Posts Tagged ‘Mt. Gox’

Mt Gox, can you spare a Dwolla?

by , May 15, 2013 | 11:29 am

Yesterday, it emerged that Dwolla, a US payment network, has stopped accepting transfers to and from Mt. Gox, the world’s largest bitcoin exchange, because of a seizure warrant issued by the US Department of Homeland Security. Here’s Chris Coyne‘s tweet with a copy of the message he received from Dwolla. Today, I received a copy of the seizure warrant dated yesterday and signed by US magistrate Susan K. Gauvey in Maryland. A copy of the warrant is here.

The warrant specifically targets the contents of Mutum Sigillum LLC’s (incorporated in Delaware and apparently a Mt. Gox subsidiary or sibling entity) Dwolla account held in the custody of Veridian Credit Union. Mutum Sigillum is alleged by the US to be an unlicensed money transmitting business within the meaning of 18 U.S.C. § 1960(b). For more on this definition, take a look at the warrant itself and at FinCEN’s guidance in respect of money services businesses and money transmitting businesses issued in March (here). The unlicensed nature of the MSB is the basis for the seizure order.

A confidential informant established new accounts with both Mt. Gox and Dwolla, funded his Mt. Gox account with US funds, exchanged currency in his Dwolla account for bitcoins, and then exchanged bitcoins back to dollars, directing Mt. Gox to transfer those dollars to his Dwolla account.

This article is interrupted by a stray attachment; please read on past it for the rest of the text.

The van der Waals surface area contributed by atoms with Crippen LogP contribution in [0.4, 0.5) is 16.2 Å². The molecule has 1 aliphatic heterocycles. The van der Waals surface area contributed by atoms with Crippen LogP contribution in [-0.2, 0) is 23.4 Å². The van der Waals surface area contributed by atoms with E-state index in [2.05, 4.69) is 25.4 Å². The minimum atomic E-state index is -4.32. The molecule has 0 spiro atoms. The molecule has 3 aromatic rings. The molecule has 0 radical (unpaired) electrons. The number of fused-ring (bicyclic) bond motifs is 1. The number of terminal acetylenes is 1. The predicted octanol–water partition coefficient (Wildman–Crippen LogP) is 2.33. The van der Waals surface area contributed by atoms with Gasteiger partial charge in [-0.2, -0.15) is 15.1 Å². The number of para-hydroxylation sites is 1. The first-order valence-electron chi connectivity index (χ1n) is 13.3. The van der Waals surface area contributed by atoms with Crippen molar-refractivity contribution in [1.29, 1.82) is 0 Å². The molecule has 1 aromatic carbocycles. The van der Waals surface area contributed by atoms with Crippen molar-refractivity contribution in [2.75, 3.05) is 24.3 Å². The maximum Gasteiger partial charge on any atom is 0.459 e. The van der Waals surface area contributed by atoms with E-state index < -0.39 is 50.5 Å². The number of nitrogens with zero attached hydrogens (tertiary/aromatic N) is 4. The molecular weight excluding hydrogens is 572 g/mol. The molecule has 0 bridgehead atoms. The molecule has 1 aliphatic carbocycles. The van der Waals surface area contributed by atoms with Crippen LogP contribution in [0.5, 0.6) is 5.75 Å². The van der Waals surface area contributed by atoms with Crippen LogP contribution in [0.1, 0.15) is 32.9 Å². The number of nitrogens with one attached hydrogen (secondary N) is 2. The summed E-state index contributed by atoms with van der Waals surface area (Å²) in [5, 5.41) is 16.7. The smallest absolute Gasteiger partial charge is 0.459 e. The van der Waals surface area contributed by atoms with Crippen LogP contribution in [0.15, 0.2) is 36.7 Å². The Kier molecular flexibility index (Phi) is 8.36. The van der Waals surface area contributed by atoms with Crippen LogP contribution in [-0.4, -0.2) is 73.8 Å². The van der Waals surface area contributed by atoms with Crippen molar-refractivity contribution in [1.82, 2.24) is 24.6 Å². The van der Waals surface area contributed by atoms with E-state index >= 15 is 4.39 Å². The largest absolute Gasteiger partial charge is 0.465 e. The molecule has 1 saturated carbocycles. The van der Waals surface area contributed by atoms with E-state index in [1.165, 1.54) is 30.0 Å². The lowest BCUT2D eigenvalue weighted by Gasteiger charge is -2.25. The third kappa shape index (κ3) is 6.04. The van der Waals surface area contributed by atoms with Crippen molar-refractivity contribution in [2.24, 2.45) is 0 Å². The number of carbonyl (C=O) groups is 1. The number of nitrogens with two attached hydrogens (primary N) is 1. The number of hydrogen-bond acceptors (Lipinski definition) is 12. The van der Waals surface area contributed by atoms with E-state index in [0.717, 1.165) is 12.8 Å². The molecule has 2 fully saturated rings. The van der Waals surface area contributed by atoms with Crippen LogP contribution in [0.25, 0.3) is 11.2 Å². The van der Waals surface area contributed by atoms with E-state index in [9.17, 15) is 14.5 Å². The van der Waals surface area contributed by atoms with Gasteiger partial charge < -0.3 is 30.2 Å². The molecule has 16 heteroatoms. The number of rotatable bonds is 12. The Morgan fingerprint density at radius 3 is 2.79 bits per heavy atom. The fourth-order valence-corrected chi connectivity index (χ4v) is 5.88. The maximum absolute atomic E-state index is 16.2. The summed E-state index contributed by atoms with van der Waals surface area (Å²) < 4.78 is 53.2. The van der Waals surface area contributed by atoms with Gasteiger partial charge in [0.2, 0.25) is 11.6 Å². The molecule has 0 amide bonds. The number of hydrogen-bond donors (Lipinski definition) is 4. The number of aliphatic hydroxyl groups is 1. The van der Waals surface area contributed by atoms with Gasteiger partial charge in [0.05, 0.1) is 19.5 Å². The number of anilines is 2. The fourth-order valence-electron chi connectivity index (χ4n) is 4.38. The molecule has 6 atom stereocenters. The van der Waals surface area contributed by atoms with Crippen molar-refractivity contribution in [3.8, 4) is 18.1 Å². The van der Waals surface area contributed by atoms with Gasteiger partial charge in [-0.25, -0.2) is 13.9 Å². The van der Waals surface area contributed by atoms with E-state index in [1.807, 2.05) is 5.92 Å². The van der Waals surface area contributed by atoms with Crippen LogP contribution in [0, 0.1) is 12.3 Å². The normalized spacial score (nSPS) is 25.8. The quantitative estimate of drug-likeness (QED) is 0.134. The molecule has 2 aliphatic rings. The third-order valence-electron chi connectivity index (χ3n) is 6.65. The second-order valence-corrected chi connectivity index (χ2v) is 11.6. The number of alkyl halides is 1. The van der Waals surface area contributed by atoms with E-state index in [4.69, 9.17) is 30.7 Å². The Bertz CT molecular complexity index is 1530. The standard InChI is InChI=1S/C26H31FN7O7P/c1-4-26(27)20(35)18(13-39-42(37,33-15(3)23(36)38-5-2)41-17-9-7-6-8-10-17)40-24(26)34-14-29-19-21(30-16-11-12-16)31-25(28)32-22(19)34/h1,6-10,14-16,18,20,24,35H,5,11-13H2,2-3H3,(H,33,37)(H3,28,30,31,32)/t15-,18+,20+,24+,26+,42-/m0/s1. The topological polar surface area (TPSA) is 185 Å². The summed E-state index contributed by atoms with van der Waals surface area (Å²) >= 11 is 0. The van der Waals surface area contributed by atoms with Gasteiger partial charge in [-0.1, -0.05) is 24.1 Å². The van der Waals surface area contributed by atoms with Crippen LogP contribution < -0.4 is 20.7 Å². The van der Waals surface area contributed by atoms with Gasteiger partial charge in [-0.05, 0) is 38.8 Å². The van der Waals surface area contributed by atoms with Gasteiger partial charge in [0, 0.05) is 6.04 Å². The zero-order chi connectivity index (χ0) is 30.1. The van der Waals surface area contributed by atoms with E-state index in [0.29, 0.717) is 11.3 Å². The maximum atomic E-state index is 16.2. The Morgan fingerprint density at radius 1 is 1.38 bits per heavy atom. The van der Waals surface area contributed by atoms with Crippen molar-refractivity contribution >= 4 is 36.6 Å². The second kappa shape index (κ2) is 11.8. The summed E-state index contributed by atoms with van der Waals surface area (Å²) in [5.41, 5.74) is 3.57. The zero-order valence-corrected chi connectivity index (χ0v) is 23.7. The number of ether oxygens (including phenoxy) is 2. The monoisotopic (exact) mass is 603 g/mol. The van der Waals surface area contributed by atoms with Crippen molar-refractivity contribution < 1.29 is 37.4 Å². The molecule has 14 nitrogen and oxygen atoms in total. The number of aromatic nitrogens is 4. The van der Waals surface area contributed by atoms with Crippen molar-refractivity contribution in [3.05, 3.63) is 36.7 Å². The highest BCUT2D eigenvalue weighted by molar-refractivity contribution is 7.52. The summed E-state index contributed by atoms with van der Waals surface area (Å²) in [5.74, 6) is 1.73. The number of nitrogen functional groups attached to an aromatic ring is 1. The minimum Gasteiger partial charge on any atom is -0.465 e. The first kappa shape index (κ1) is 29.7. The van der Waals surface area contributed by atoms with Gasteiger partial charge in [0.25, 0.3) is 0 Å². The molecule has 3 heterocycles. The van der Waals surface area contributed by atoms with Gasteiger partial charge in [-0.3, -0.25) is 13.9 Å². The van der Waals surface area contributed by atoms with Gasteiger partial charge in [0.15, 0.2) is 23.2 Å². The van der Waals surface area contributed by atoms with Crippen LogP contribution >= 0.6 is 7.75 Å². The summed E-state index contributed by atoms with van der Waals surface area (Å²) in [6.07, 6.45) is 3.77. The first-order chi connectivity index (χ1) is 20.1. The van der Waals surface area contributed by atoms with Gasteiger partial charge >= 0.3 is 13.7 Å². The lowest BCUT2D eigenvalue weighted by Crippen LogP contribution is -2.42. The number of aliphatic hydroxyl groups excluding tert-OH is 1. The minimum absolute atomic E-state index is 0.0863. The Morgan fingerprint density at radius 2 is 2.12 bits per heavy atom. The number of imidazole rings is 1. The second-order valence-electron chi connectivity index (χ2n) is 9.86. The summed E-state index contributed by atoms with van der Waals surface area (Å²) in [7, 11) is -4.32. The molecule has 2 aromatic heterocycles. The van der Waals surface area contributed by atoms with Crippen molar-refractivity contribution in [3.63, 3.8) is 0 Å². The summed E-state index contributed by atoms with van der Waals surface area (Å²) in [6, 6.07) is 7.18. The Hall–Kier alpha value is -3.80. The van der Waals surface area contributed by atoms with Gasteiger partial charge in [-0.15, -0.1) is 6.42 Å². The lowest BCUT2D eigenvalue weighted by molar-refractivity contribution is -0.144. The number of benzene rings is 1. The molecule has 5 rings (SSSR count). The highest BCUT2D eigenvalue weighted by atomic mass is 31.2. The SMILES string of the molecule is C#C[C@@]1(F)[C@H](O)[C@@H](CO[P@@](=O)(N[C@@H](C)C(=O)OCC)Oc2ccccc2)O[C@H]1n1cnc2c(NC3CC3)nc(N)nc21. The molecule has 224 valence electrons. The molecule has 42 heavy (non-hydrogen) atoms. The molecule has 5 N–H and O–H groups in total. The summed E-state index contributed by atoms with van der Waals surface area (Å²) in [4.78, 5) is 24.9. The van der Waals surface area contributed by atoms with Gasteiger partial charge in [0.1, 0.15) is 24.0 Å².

Based on the warrant, it appears that Mutum Sigillum was targeted solely because it is an unlicensed business, not because of any broader claims that (for example) bitcoin itself undermines the greenback. This is consistent with FinCEN’s March guidance. (Patrick Murck, General Counsel to the Bitcoin Foundation, wrote a great piece setting out his view that the guidance is an overreach. Worth reading if you haven’t yet.)

Apparently you can still remit to other exchanges through Dwolla to purchase bitcoins, and you can still remit to Mt. Gox to buy bitcoins (just not through Dwolla).

Billing in bitcoins

by , Mar 28, 2013 | 7:28 pm

One of the many things I love about having a specialized, small law practice is my autonomy and flexibility. If I want to implement a business idea for Gaming Counsel, I can research it, think about it, and then do it. Provided that I comport with the law and the strictures of my regulators (e.g., the Law Society of Upper Canada & the State Bar of Nevada), I can go ahead and try new things. That’s a freedom I didn’t have as much of — not to say none of — at a big firm, and I don’t miss being more tied up.

With that in mind, I’ve decided to start accepting certain gaming business in bitcoins, which is intriguing for the firm. I don’t expect it will be a lot of business, but bitcoin is an engrossing concept and currency, and I’d like to at least try to keep up with its development and how my clients might like to do business.